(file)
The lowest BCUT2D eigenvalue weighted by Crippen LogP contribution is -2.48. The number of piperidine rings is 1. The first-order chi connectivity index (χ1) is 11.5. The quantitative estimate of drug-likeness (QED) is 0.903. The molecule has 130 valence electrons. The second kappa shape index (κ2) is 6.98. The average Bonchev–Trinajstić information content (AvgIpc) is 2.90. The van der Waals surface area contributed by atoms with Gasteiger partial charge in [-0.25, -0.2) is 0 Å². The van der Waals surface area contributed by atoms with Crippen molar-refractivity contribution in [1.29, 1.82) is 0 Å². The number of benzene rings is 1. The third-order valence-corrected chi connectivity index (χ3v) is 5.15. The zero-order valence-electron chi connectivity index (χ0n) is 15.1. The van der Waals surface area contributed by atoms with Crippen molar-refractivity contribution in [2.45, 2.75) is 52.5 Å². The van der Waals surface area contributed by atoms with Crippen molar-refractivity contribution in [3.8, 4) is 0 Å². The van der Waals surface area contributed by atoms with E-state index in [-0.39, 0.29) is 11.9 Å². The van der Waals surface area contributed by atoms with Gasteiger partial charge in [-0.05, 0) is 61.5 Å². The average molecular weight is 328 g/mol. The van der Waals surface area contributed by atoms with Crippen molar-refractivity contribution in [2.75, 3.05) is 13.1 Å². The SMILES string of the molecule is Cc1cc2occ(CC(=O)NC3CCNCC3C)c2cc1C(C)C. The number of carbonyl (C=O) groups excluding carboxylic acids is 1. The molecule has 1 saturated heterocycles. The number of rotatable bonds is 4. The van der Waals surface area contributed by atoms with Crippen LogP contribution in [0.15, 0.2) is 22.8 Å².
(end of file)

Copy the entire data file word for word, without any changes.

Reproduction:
The lowest BCUT2D eigenvalue weighted by Crippen LogP contribution is -2.48. The number of piperidine rings is 1. The first-order chi connectivity index (χ1) is 11.5. The quantitative estimate of drug-likeness (QED) is 0.903. The molecule has 130 valence electrons. The second kappa shape index (κ2) is 6.98. The average Bonchev–Trinajstić information content (AvgIpc) is 2.90. The van der Waals surface area contributed by atoms with Gasteiger partial charge in [-0.25, -0.2) is 0 Å². The van der Waals surface area contributed by atoms with Crippen molar-refractivity contribution in [1.29, 1.82) is 0 Å². The number of benzene rings is 1. The third-order valence-corrected chi connectivity index (χ3v) is 5.15. The zero-order valence-electron chi connectivity index (χ0n) is 15.1. The van der Waals surface area contributed by atoms with Crippen molar-refractivity contribution in [2.45, 2.75) is 52.5 Å². The van der Waals surface area contributed by atoms with Crippen molar-refractivity contribution in [3.8, 4) is 0 Å². The van der Waals surface area contributed by atoms with E-state index in [-0.39, 0.29) is 11.9 Å². The van der Waals surface area contributed by atoms with Gasteiger partial charge in [-0.05, 0) is 61.5 Å². The average molecular weight is 328 g/mol. The van der Waals surface area contributed by atoms with Crippen molar-refractivity contribution in [2.75, 3.05) is 13.1 Å². The SMILES string of the molecule is Cc1cc2occ(CC(=O)NC3CCNCC3C)c2cc1C(C)C. The number of carbonyl (C=O) groups excluding carboxylic acids is 1. The molecule has 1 saturated heterocycles. The number of rotatable bonds is 4. The van der Waals surface area contributed by atoms with Crippen LogP contribution in [0.15, 0.2) is 22.8 Å².